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Morton's foot type

Our clinic sees a lot of patients with pain in the balls of their feet. This type of pain can often be attributed to neuromas. Most people with neuromas will experience electrical type pain or burning pain. This type of pain usually occurs between the 3rd and 4th toes, but can also be seen between the 2nd and 3rd as well. Neuromas are more common in females than males and seen to usually occur between the 4th and 6th decade of life.

Some patients may experience more pain with shoes on than without shoes and hard surfaces such as wood floors or tiles can exacerbate symptoms. Currently there are many treatment options available for neuromas including steroid injections, shockwave, padding, and surgery and sclerosing therapy. Sclerosing therapy or alcohol injections are highly successful in the treatment of neuromas and have close to a 90% resolution of symptoms rate.

The process involves injecting dehydrated alcohol near the painful neuroma. The alcohol works to dehydrate the nerve and stopping the pain signal conduction. The typical neuroma takes approximately 4 to 6 injection spaced about 2 weeks apart each. We perform this treatment on patient that are contemplating surgery and see excellent results and often times do not need to progress with surgical removal of the neuroma. If you are thinking about having your neuroma removed or have daily pain from a neuroma a consultation could be extremely beneficial.

If you are experiencing any foot or ankle pain, do not hesitate to call us at 425-391-8666 or contact us online.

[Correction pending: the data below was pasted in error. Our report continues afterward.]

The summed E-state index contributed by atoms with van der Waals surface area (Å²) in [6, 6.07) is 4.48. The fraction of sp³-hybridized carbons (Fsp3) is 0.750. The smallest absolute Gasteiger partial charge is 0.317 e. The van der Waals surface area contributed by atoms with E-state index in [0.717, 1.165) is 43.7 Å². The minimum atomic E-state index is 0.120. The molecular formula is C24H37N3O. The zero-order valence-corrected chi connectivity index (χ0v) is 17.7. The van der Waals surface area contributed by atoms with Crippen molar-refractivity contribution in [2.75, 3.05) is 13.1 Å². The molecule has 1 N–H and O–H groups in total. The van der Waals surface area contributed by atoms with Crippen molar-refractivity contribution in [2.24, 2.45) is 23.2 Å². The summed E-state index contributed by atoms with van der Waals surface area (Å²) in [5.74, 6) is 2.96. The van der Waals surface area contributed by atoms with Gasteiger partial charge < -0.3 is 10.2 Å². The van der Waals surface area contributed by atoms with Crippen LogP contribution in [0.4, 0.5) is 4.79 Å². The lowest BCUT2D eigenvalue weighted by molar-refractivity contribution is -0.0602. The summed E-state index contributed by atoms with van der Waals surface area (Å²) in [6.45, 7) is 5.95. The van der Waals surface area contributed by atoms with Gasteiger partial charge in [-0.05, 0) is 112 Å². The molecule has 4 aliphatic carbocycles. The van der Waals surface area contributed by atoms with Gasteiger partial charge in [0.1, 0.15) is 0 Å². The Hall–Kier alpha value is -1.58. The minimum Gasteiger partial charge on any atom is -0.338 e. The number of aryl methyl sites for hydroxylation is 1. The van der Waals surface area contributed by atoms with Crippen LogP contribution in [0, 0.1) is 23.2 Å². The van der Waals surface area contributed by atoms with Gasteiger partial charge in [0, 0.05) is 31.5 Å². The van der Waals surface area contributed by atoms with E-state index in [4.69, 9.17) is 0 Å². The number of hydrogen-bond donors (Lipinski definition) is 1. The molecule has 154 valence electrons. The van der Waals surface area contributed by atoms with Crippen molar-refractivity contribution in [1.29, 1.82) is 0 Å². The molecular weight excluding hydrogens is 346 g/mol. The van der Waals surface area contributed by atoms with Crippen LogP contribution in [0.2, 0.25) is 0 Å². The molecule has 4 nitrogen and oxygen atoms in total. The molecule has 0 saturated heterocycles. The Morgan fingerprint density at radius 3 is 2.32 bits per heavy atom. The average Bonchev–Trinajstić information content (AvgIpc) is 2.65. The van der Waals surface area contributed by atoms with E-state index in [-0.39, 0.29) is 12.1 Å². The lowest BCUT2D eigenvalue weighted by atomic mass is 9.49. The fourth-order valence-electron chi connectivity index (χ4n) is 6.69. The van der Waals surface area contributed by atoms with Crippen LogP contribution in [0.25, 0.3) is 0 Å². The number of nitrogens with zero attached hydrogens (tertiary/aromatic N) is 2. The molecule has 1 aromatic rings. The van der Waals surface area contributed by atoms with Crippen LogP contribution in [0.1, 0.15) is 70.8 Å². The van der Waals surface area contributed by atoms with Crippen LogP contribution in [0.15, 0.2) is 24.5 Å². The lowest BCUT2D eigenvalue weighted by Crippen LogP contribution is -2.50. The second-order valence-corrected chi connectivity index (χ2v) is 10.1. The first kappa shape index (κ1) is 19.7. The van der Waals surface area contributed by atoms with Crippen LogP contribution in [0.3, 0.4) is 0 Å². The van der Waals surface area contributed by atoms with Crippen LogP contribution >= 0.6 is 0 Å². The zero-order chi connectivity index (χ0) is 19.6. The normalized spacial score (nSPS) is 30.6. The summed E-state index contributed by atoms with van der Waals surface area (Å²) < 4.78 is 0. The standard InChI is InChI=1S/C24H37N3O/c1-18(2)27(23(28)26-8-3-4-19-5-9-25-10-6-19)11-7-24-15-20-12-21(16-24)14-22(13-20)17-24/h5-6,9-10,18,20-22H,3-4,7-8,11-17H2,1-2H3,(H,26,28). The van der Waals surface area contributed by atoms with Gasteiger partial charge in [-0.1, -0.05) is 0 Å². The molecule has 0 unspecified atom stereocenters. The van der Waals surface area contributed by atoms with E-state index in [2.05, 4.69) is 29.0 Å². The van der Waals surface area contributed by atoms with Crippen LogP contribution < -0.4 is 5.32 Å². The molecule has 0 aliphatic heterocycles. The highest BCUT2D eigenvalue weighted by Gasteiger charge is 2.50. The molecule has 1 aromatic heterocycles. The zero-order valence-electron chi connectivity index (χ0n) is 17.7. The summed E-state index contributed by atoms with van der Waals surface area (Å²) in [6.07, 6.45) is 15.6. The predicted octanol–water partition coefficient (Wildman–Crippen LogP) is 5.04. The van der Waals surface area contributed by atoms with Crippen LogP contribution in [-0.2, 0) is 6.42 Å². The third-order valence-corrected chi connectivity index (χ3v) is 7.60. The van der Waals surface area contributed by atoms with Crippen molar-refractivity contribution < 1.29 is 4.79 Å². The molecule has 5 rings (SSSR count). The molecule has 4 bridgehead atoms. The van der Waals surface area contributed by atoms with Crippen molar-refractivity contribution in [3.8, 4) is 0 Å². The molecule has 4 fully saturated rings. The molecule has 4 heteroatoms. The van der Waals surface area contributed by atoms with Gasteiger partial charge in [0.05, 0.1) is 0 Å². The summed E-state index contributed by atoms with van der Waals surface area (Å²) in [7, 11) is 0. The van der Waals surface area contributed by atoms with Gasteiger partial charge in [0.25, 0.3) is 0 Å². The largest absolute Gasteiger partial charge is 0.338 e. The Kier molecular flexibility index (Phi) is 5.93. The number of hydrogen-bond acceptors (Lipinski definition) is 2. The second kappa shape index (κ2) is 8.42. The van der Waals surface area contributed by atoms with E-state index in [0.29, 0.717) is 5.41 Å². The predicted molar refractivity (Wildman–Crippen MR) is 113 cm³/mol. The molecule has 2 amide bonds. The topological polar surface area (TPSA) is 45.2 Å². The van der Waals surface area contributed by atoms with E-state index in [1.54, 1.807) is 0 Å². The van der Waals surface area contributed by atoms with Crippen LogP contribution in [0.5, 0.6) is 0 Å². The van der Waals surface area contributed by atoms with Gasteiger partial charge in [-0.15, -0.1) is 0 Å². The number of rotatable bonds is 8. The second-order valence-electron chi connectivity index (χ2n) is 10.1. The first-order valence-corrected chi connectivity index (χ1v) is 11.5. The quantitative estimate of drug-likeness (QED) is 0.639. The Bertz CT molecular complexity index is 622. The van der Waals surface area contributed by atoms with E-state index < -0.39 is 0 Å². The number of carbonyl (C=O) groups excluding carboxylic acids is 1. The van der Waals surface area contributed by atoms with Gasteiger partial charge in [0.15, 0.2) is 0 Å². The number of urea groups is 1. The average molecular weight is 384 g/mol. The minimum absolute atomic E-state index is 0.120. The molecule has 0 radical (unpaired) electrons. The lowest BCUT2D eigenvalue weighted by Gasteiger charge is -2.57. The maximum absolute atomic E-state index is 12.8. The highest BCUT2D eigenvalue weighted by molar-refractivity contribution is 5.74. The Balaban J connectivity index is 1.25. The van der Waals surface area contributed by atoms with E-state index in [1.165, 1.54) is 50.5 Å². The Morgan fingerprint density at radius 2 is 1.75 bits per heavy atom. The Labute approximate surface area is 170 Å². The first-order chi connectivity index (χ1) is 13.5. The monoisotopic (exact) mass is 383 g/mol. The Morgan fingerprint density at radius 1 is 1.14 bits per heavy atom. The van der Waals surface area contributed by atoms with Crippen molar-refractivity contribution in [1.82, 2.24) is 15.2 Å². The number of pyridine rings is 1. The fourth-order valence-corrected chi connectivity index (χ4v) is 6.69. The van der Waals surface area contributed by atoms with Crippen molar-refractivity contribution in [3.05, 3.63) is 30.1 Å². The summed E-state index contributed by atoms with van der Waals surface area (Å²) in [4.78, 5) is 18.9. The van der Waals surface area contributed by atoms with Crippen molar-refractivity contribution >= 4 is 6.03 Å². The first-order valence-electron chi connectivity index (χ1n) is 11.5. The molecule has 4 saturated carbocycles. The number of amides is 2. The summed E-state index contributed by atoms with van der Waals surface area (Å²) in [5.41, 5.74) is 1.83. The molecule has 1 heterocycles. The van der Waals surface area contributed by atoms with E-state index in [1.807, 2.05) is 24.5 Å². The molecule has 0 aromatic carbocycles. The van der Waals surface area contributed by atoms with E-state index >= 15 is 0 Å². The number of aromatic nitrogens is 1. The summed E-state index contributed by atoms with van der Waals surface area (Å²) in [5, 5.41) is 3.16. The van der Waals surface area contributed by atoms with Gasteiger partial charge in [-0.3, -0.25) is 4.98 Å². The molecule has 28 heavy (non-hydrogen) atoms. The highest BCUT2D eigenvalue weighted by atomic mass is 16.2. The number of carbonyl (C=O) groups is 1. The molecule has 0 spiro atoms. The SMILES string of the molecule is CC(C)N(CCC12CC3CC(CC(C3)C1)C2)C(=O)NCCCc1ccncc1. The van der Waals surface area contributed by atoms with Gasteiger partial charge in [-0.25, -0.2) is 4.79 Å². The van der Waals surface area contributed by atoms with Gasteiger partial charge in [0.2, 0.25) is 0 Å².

Friday, 20 April 2018 05:51

Lumps and Bumps on the Top of the Foot

Spurs

 

The top of the midfoot is a common area to have foot problems. It's a very common area to have a bump on the top the midfoot.  These bumps can be due to underlying arthritis (like degenerative joint disease or osteoarthritis). The most common location of this would be the second metatarsal-cuneiform joint. This is where an arthritic spur or osteophyte tends to form. There is irritation of the joint both deep inside the joint and on top. The reactive bone builds up on the top forming a large lump that can be painful in shoes. The pain can be both from the pressure from the bump and also from the underlying arthritis. 

 

You can have a similar situation with the first metatarsal-cuneiform joint. This is a bit different because some people get a bump here without significant arthritis and this is often in a high arch foot type. This particular point in the arch can be the apex of the arch when one thinks about a triangle it's the top of the triangle in regard to the top of the arch also. Another common cause of bumps on the top of the foot is a ganglion cyst. He had a less common bump would be a gouty tophi or deposit of uric acid. The good news is these are simple things to evaluate and determine what is actually causing this whether it is because of bone spur or ganglion cyst or other soft tissue issue.

 

If you have concerns like this please feel free to contact myself–Dr. Timothy Young, or my partner Dr. Brandon Nelson

 

 

Thursday, 05 April 2018 05:41

The Avulsion Fractures

Avulsion fractures are very common foot injuries. There is quite a range of different potential injuries and scenarios. One example is a large avulsion fracture of the base of the fifth metatarsal. The peroneal brevis tendon attaches here, and the tendon is stronger than bone. Like with some ankle sprains and twisting of the ankle, the peroneal tendon is put under violent rapid strain including at its attachment site. And it pulls a large section of bone away from the rest of the larger bone–fifth metatarsal. 

On a smaller scale, other examples include where a ligament attaches to bone. For example the ligaments on the outside of your ankle. Or the ligaments that connect the larger heel bone (calcaneus) with the next bone (cuboid). The lateral ligaments over the calcaneal cuboid joint are also quite strong.  With some foot injuries these ligaments are strained under tension, and rather than the ligament rupturing they pull a section of bone where they are attached to the larger section of bone (and it looks like a chip fracture).